• They have a good, helpful and professional attitude towards colleagues and customers/users
  • They have respect for other programmers and are willing to listen – and when necessary respectfully disagree – to other points of view
  • They have a good sense of humour and contribute to a good atmosphere in the team
  • They exhibit attention to detail, and can spot the holes and inconsistencies in a specification
  • They are respected and liked by other members of the team
  • They don’t make rash decisions and have learned to weigh the pros and cons of different technologies
  • They can put themselves into the users’ shoes and make good decisions about how their code affects the user interface and experience
  • They have good communication skills, and avoid jargon wherever possible when communicating non-technical people

These kind of people make a team better, and so help an organisation to be better. But it’s not just soft skills, they also have a good grasp of technology:

  • Their code is readable and well-formatted, adhering to any coding standards adopted by the team
  • They choose sensible, descriptive and unambiguous names for classes, methods, properties etc
  • Their comments are actually useful: not just telling you what a method does, but why it is used – and any non-obvious things you may need to watch out for
  • Their architecture choices (at method, class, subsystem or any other app level) are clear, well-abstracted and only as complicated as it needs to be. My rule of thumb for “good” architecture: either you would have written it the same way, or you see why they did it their way and don’t need to change it much.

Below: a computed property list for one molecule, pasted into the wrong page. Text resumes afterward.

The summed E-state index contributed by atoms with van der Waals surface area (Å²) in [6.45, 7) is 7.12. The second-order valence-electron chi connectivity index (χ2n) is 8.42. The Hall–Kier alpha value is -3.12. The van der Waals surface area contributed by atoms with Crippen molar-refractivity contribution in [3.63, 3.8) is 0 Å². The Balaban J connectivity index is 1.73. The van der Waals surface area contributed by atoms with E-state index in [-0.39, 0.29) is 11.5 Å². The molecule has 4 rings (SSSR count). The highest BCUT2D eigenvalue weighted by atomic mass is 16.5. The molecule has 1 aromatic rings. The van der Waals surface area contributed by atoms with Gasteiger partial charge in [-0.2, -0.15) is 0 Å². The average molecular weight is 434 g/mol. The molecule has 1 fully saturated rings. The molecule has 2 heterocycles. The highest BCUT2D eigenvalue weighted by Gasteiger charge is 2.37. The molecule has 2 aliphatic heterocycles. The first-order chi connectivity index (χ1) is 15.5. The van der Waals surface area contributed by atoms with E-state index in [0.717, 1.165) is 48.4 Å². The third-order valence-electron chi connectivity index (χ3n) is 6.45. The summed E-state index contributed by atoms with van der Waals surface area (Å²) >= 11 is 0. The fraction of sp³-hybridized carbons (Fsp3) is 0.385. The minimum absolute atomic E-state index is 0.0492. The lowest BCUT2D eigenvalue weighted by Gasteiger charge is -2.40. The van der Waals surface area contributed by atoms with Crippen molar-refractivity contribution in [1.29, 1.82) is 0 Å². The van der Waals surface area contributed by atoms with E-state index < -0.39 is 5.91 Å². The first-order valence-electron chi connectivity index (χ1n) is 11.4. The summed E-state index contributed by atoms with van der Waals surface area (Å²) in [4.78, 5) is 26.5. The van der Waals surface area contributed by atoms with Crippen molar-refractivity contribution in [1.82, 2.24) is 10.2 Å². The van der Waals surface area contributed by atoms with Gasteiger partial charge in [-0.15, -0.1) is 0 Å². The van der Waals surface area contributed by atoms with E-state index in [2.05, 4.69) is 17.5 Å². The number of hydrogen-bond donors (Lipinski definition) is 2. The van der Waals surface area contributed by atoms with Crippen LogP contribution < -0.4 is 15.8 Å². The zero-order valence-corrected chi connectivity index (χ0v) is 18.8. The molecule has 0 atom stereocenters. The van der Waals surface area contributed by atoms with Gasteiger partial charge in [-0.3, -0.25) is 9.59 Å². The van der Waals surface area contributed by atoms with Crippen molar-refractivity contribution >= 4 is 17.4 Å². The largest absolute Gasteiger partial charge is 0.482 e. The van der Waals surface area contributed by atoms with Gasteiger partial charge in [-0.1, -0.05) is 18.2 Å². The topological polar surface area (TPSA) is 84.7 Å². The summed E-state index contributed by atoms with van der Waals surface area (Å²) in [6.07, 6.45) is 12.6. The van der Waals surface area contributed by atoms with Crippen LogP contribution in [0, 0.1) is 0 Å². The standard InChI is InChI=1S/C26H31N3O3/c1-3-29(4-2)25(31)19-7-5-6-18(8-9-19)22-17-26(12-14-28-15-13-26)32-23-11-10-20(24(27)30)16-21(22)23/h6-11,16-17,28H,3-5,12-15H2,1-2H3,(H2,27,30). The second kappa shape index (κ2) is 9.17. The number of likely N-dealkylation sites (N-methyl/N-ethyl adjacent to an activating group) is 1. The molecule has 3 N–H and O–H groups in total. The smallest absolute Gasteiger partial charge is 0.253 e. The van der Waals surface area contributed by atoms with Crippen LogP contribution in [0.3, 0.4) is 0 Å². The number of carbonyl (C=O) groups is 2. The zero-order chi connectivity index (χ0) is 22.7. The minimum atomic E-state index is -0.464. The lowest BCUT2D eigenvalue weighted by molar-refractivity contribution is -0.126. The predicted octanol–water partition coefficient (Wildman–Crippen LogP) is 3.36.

No doubt anyone with a bit of experience working in a development team can think of several more hallmarks of good and bad programmers. But what about great programmers?

Great programmers

While many people would roughly agree what makes a programmer good or bad, deciding what criteria to use to distinguish the greats ones is much more subjective. Here are a few points I can think of that, in addition to everything I noted for a good programmer, would class a programmer as great:

  • They are aware not just of the users’ needs and the specification, but the organisational environment. They can guide the development of an application so that it serves wider organisational purposes: in the case of a business to serve users and be commercially successful.
  • Their communication and “people” skills are highly developed; for example they can explain complex technical concepts to non-geeks in an understandable, even entertaining, way
  • They are known in the team as the person who will help you out with a problem: partly because they have the experience and knowledge, but also because they make themselves available to help others
  • They keep themselves up to date with technology – not just their own area of expertise but the wider world of development, UI, UX, project management and business
  • Their thinking in terms of abstracting code takes into consideration not just the next 3 months but the next 3 years (that *almost* means they can tell the future)

In short a great programmer has an expansive view of technology, of people, of the future of the organisation and applications they work on. They are part psychologist, part entrepreneur, part designer, part storyteller.

A couple of years or so experience and taking pride in what you do will take you from being a bad programmer to being a good one. But to be a great programmer takes a special kind of person. The kind that, eventually, will do something really special. Like write a great book, start a great company, write an amazing Open Source project.

There’s lots I haven’t mentioned here (such as writing testable code).For more on this subject check out these links: some are articles and essays, some are great programmers.